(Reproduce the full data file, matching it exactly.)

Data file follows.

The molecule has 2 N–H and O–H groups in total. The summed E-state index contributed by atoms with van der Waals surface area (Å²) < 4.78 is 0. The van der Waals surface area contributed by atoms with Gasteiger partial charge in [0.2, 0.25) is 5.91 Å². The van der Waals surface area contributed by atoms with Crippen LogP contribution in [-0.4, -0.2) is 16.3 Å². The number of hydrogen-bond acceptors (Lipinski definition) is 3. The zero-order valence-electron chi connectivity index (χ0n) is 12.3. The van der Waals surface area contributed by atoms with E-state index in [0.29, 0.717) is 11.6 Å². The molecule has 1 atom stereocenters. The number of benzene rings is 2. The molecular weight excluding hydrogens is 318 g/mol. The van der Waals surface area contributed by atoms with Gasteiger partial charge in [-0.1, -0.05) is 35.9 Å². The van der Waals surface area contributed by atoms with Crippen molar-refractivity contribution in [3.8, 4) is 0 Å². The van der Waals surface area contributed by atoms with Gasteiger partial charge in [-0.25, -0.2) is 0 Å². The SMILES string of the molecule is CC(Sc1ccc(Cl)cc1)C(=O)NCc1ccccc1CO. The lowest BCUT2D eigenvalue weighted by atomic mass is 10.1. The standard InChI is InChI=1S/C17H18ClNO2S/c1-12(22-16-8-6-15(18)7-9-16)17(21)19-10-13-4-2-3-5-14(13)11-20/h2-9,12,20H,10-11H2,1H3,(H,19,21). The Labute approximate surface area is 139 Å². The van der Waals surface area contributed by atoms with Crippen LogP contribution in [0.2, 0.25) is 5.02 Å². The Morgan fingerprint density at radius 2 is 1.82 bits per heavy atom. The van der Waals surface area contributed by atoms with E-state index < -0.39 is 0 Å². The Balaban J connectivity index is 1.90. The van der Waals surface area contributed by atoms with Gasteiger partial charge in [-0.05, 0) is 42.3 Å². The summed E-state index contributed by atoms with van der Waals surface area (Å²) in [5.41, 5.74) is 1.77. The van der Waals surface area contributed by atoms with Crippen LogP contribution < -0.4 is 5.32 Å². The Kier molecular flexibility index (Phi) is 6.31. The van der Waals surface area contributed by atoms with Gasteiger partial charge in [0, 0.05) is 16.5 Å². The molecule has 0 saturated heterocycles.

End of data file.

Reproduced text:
The molecule has 2 N–H and O–H groups in total. The summed E-state index contributed by atoms with van der Waals surface area (Å²) < 4.78 is 0. The van der Waals surface area contributed by atoms with Gasteiger partial charge in [0.2, 0.25) is 5.91 Å². The van der Waals surface area contributed by atoms with Crippen LogP contribution in [-0.4, -0.2) is 16.3 Å². The number of hydrogen-bond acceptors (Lipinski definition) is 3. The zero-order valence-electron chi connectivity index (χ0n) is 12.3. The van der Waals surface area contributed by atoms with E-state index in [0.29, 0.717) is 11.6 Å². The molecule has 1 atom stereocenters. The number of benzene rings is 2. The molecular weight excluding hydrogens is 318 g/mol. The van der Waals surface area contributed by atoms with Gasteiger partial charge in [-0.1, -0.05) is 35.9 Å². The van der Waals surface area contributed by atoms with Crippen molar-refractivity contribution in [3.8, 4) is 0 Å². The van der Waals surface area contributed by atoms with Gasteiger partial charge in [-0.25, -0.2) is 0 Å². The SMILES string of the molecule is CC(Sc1ccc(Cl)cc1)C(=O)NCc1ccccc1CO. The lowest BCUT2D eigenvalue weighted by atomic mass is 10.1. The standard InChI is InChI=1S/C17H18ClNO2S/c1-12(22-16-8-6-15(18)7-9-16)17(21)19-10-13-4-2-3-5-14(13)11-20/h2-9,12,20H,10-11H2,1H3,(H,19,21). The Labute approximate surface area is 139 Å². The van der Waals surface area contributed by atoms with Crippen LogP contribution in [0.2, 0.25) is 5.02 Å². The Morgan fingerprint density at radius 2 is 1.82 bits per heavy atom. The van der Waals surface area contributed by atoms with E-state index < -0.39 is 0 Å². The Balaban J connectivity index is 1.90. The van der Waals surface area contributed by atoms with Gasteiger partial charge in [-0.05, 0) is 42.3 Å². The summed E-state index contributed by atoms with van der Waals surface area (Å²) in [5.41, 5.74) is 1.77. The van der Waals surface area contributed by atoms with Crippen LogP contribution < -0.4 is 5.32 Å². The Kier molecular flexibility index (Phi) is 6.31. The van der Waals surface area contributed by atoms with Gasteiger partial charge in [0, 0.05) is 16.5 Å². The molecule has 0 saturated heterocycles.